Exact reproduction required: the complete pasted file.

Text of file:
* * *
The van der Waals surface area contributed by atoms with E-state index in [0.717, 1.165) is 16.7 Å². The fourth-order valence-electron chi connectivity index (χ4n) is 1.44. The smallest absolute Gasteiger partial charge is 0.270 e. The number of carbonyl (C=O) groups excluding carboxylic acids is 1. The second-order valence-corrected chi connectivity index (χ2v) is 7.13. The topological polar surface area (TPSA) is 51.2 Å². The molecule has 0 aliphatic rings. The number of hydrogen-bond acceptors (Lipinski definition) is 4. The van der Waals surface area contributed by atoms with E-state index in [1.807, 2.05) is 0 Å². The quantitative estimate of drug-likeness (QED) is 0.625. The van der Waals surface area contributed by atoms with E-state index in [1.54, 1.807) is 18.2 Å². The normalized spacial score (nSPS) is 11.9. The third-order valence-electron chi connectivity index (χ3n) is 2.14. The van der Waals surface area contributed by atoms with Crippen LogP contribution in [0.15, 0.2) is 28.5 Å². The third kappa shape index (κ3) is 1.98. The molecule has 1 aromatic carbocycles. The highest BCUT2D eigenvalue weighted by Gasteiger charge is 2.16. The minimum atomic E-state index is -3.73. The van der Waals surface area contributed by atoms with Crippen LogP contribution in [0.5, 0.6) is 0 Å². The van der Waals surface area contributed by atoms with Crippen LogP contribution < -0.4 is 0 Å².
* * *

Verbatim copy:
The van der Waals surface area contributed by atoms with E-state index in [0.717, 1.165) is 16.7 Å². The fourth-order valence-electron chi connectivity index (χ4n) is 1.44. The smallest absolute Gasteiger partial charge is 0.270 e. The number of carbonyl (C=O) groups excluding carboxylic acids is 1. The second-order valence-corrected chi connectivity index (χ2v) is 7.13. The topological polar surface area (TPSA) is 51.2 Å². The molecule has 0 aliphatic rings. The number of hydrogen-bond acceptors (Lipinski definition) is 4. The van der Waals surface area contributed by atoms with E-state index in [1.807, 2.05) is 0 Å². The quantitative estimate of drug-likeness (QED) is 0.625. The van der Waals surface area contributed by atoms with E-state index in [1.54, 1.807) is 18.2 Å². The normalized spacial score (nSPS) is 11.9. The third-order valence-electron chi connectivity index (χ3n) is 2.14. The van der Waals surface area contributed by atoms with Crippen LogP contribution in [0.15, 0.2) is 28.5 Å². The third kappa shape index (κ3) is 1.98. The molecule has 1 aromatic carbocycles. The highest BCUT2D eigenvalue weighted by Gasteiger charge is 2.16. The minimum atomic E-state index is -3.73. The van der Waals surface area contributed by atoms with Crippen LogP contribution in [0.5, 0.6) is 0 Å². The van der Waals surface area contributed by atoms with Crippen LogP contribution < -0.4 is 0 Å².